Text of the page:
In addition avoiding the Twins two best starters, the Yanks get the extra break of catching the Twins at a time when both Justin Morneau (elbow) and Joe Mauer (groin) are banged up and day-to-day. Morneau and Mauer are easily the two best hitters on an unimpressive (9th in the AL in runs scored) Twins offense. With them nursing injuries on the bench, the Yankees could be treated to a Twins infield of Cuddyer, Castro, Abernathy (or Luis Rodriguez) and Tiffee with Mike Redmond behind the plate. C’mon, Yanks, they’re making it easy on you!
Or are they? If there’s any consolation for the Twins offense (other than the fact that their New York counterparts are hitting like Castro, Abernathy, et. al themselves), it’s that Shannon Stewart and Torii Hunter have been smoking the ball of late.
On the flip side, the Twins starters have been historically stingy with ball four thus far this season, to the point that Baseball Prospectus has, not one, but two articles on the subject from this past week alone.
Speaking of which, you remember that stuff about the Yanks catching a break by missing Santana and Radke? Well Carlos Silva has a better ERA (3.09) than Johan Santana (3.67) and has no more walks than Bradke (3). Though he’s third on the team in WHIP, his 1.19 would be second only to Chien-Ming Wang on the Yanks (1.14). Likewise, Joe Mays (3.70 ERA, 1.27 WHIP) and Kyle Lohse (4.21 ERA, 1.30 WHIP) have hardly been pushovers.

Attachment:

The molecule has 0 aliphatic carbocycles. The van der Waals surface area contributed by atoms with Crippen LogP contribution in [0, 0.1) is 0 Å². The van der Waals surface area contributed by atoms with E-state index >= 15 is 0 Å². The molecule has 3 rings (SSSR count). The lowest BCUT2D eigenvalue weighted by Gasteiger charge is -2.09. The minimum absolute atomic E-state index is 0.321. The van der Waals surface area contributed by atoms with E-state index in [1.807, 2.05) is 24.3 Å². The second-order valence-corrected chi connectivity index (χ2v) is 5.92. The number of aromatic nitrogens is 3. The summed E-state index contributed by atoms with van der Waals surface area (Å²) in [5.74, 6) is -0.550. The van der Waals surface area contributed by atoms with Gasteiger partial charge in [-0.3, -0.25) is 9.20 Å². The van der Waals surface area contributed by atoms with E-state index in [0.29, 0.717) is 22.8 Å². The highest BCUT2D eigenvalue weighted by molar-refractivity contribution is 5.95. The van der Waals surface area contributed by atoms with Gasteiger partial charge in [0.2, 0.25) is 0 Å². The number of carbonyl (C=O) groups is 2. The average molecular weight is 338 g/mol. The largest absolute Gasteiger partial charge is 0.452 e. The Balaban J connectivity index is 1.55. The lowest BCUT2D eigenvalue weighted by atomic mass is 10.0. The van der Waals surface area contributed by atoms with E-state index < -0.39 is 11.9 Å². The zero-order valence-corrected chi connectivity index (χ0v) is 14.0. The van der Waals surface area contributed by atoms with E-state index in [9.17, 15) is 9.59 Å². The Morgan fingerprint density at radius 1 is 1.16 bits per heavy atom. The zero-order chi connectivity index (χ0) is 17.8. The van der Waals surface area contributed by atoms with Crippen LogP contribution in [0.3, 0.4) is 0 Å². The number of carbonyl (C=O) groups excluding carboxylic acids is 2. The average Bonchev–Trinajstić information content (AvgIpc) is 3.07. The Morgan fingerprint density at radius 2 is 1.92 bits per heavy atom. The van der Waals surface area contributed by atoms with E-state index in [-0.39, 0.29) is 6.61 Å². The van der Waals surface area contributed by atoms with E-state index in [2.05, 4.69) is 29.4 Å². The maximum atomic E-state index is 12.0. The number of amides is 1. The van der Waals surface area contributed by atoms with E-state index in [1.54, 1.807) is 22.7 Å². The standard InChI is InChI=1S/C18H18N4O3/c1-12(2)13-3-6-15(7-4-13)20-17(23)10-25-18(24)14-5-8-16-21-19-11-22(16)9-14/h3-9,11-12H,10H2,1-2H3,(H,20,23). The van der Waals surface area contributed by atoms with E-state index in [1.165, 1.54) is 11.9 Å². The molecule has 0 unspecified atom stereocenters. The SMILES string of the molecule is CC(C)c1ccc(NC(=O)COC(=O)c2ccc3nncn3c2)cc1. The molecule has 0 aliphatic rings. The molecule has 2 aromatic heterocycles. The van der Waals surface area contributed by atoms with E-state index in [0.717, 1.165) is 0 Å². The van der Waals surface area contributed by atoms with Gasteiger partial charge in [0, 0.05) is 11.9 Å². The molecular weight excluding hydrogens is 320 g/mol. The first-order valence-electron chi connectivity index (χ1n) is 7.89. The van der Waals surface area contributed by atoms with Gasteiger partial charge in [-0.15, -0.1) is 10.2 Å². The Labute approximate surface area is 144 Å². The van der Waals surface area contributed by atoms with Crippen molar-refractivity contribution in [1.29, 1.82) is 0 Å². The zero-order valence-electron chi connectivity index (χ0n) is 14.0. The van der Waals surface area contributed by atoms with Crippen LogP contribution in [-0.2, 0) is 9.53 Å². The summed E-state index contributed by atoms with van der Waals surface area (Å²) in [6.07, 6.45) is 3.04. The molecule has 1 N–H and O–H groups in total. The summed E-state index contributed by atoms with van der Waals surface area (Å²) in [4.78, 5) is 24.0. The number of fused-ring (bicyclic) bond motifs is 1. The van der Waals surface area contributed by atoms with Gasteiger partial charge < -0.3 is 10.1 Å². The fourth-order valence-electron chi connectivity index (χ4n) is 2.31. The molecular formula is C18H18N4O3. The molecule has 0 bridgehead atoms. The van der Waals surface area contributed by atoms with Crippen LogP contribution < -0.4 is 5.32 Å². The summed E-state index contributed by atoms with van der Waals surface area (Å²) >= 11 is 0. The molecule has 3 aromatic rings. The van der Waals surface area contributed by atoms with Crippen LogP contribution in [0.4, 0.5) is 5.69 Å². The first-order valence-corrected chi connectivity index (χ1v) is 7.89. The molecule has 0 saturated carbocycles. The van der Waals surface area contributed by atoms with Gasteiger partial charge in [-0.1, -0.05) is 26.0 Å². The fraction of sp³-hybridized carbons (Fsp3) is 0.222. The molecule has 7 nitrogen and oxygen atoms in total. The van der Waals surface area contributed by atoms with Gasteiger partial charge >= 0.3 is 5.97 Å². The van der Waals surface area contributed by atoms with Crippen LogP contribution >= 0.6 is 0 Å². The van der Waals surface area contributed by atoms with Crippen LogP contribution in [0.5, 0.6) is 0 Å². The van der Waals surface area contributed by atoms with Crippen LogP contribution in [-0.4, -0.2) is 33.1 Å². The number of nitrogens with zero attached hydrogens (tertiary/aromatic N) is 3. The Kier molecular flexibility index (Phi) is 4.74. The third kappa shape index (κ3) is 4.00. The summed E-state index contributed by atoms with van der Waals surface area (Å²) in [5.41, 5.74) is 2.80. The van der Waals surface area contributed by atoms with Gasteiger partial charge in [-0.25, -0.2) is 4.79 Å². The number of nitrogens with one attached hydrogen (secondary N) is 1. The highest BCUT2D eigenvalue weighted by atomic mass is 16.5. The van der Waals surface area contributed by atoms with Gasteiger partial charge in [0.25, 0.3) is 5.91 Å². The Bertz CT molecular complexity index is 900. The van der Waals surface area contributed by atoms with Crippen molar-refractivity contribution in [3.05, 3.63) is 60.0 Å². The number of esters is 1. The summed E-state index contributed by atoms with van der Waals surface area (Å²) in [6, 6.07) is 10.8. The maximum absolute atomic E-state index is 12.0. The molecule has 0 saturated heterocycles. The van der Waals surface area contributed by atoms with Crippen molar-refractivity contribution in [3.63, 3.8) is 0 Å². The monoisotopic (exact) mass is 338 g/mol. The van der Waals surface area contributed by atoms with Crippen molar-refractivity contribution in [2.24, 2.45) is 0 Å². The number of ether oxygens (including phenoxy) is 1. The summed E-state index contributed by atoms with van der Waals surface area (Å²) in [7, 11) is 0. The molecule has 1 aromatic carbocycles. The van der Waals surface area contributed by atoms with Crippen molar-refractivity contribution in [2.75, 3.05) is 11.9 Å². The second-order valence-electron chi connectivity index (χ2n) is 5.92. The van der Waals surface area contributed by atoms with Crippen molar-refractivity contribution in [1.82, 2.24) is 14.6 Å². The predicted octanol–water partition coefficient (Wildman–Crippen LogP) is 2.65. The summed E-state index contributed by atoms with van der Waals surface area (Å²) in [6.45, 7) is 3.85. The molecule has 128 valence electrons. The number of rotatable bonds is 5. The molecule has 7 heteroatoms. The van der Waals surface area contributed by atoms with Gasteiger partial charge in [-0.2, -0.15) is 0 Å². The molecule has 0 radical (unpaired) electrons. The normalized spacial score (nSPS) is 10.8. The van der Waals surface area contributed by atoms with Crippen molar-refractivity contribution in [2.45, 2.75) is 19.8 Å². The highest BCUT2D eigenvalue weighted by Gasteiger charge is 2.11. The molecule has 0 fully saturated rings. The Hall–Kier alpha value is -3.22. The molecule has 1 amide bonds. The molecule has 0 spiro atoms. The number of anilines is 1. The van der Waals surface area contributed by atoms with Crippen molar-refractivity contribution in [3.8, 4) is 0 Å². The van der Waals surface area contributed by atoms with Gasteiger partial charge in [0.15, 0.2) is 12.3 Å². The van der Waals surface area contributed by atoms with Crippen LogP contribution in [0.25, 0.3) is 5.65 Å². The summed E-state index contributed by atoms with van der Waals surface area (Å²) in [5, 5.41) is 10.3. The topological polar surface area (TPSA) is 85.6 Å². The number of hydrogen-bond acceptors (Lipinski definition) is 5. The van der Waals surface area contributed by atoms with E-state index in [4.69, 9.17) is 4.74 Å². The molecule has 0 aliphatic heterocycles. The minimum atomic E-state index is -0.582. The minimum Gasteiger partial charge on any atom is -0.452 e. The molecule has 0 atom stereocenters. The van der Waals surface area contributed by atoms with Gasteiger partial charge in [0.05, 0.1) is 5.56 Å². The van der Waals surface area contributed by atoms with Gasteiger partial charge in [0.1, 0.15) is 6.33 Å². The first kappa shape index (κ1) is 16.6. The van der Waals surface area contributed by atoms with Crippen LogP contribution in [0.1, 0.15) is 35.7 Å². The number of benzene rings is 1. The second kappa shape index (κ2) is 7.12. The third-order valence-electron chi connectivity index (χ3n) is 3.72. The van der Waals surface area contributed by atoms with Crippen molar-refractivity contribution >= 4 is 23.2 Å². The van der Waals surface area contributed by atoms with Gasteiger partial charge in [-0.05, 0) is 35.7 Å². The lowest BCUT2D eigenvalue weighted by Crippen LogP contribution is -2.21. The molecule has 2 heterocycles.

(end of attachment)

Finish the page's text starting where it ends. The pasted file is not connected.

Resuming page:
The good news is that Silva and Mays are striking out about 3 men per nine innings and giving up their fair share of homers and Lohse isn’t far behind (or ahead) in either category. So, low K rates, impossibly low BB rates, that means lots of balls in play, which is usually a good thing for opposing offenses. The catch is that the Twins defense is third in the AL in Defensive Efficiency.
And don’t look to the bullpen for a crack in the armor, the Twins relievers have combined for a 2.49 ERA. Let me repeat that: a 2.49 ERA combined, for everyone whose pitched as much as a single inning out of the Twins pen this year. Throw in a 1.10 WHIP and the devastating strike-out rates of their Big Three (Nathan: 10.41, Rincon: 10.64, Romero: 8.72) and it’s just as well that the starters don’t walk anyone, the Yankees are better off trying to get their licks in against the rotation than trying to run up the starters’ pitch counts to exploit this water-tight pen.
Good luck with that though, this Twins staff as a whole leads the majors with a 3.37 ERA and a 1.14 WHIP. Yes, the 13 pitchers the Twins have employed have combined to post a lower ERA than the Yankees single top starter (Mussina 3.90, who draws the start tonight against Lohse, though both Johnson 3.92 and Wang 4.06 have pitched better than Moose looking at their peripherals).0 In fact, TanGorMo are the only Yankee pitchers of any kind with individual ERAs lower than the Twins composit staff ERA. Just what this ailing offense needs, right? Heh.
The Yanks enter this series just one game over .500. Break out the voodoo dolls.